What are the implications – cost, practicality, data management for search engines? Is it even possible to enact this law? I guess these minor details will work themselves out with little fuss.

The BBC also reports:-

“Wikipedia founder Jimmy Wales, has attacked the judgement, calling it “wide-sweeping internet censorship”, adding that it would be difficult for search firms to determine what should be removed”

Surely our EU and national governments wouldn’t try and control the flow of information, would they?

At the same time the EU wants to control the circulation of information and retention records, UK / Scottish Authorites are going about things a little differently.

Yet another policeman has been charged with spying on an ex partner via the police database. I’m sure he was just trying to keep a friendly eye on her and her family; she’s probably flattered that she’s being looked after.

Unfortunately, the law says that such records are to be used for professional reasons only. But surely we can trust the police with our private information, especially now that the government is collecting more and more data on us all the time?

School children and younger are being arrested, and their DNA and fingerprints taken. Kind of conveniently, this makes it just that much easier for the police to keep tabs on us all from an early age, whether we’re criminals or not. You’ll also be happy to know that more and more police are carrying guns.  I’m sure you feel as safe as I do.

When it comes to sharing info, there is a new scheme afoot to keep records on people with violent pasts, and let potential spouses access these. There may be issues with who controls this data, what’s included or excluded, and who makes the decisions on what to release. But as long a the authorities in charge, then it will all work out fine.  I wonder what would happen if the police started looking at the violent, criminal activities of its own members?

Press Reform: (Modern English phrase) – the ConDem attempt at press regulation in the aftermath of the news of the world hacking scandal.

In the old days, the only check on government, politicians and the powerful was a free press.  However, one news corporation used some illegal methods to get stories.  Coupled with the fact our government is trustworthy and doesn’t need any investigation, the ConDems have decided we don’t really need a free press. As the Telegraph reports:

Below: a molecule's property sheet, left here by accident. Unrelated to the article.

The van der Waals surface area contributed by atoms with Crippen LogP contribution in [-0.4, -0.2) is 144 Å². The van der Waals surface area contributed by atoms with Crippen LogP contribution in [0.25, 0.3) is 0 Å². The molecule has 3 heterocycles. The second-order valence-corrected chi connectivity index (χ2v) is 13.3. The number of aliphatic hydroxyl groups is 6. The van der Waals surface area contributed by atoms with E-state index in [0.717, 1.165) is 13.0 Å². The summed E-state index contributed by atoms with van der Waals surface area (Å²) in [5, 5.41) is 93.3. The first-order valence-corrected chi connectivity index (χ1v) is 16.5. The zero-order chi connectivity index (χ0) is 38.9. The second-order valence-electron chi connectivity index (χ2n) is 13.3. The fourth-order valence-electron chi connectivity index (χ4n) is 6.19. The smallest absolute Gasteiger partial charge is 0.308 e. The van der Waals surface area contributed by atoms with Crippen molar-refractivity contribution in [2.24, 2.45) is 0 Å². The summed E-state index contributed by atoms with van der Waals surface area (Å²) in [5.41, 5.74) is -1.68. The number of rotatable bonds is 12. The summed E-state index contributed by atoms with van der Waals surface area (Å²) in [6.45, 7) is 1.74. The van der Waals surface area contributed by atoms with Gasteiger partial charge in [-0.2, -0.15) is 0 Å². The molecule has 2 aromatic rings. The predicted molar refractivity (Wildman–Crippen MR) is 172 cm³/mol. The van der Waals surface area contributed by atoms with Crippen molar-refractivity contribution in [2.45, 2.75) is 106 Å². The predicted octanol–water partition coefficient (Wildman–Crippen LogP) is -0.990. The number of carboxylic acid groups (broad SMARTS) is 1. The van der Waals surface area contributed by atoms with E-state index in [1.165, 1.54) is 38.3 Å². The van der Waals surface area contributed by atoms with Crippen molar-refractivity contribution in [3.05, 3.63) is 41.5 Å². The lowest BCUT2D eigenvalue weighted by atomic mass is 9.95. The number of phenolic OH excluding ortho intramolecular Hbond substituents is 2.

“Late on Friday, in yet another session from which press representatives were excluded, Mrs Miller and the other parties produced the final version of their charter. There were a few small changes, but crucially nothing to address the newspapers’ central concern, which was that the charter could be amended by politicians, effectively at will. (In theory, a high bar – a two-thirds majority of Parliament – is needed, but in practice this requirement is not entrenched and could be changed by a simple majority of MPs.)

“Any new press regulator would not itself be part of the state, but it would have to conform to the criteria set down by the state in the royal charter. These are fairly prescriptive already – but if they can be changed by MPs in future to make them tighter still, a decisive line has been crossed in political control of the press.”

Oh, and the ‘Mrs Miller’ quoted in the above paragraph is the same woman who was the culture secretary; she had to leave in disgrace after the media exposed a scandal or two she was involved with.  It’s almost as if she wanted revenge on the press. Miller also had an aide try and thwart press questions by a Telegraph reporter by intimating Miller was in a position of power over the press.

Private Eye, The Guardian, i, The Independent and The Observer (to name a few) did not dish out money to the police for scoops, did not hack into 150 phonecalls of Kate Middleton’s before she married Prince William, and did not hack into a missing schoolgirl’s phone, possibly compromising crucial evidence.

But you have to be fair when you’re in government – like when many of our major banks broke the rules, lost tens of millions of pounds, and falsified records. They were all soundly punished with measures ranging from taxpayer-funded bailouts, taxpayer-funded million pound bonuses for bosses, and absolutely no punitive regulations were at all.  One paper breaks the law (with it should be noted police complicity), and it’s time to cow the entire media.

With the banking sector, it is almost as if the friendships and overlaps between government officials and highly-placed financial executives resulted in the government turning a blind eye.  Funnily enough, the government is keen to punish all  of its critics in the publishing sector. I wonder why?

So in summary, you won’t be getting information from a free, unhindered press.  You probably won’t be getting all the search results you want from Google or Yahoo!  You’ll be getting information from the government, or at least the information government will let you have.  Seems fair enough to me.

Next week:  We’ll see if we’re allowed to publish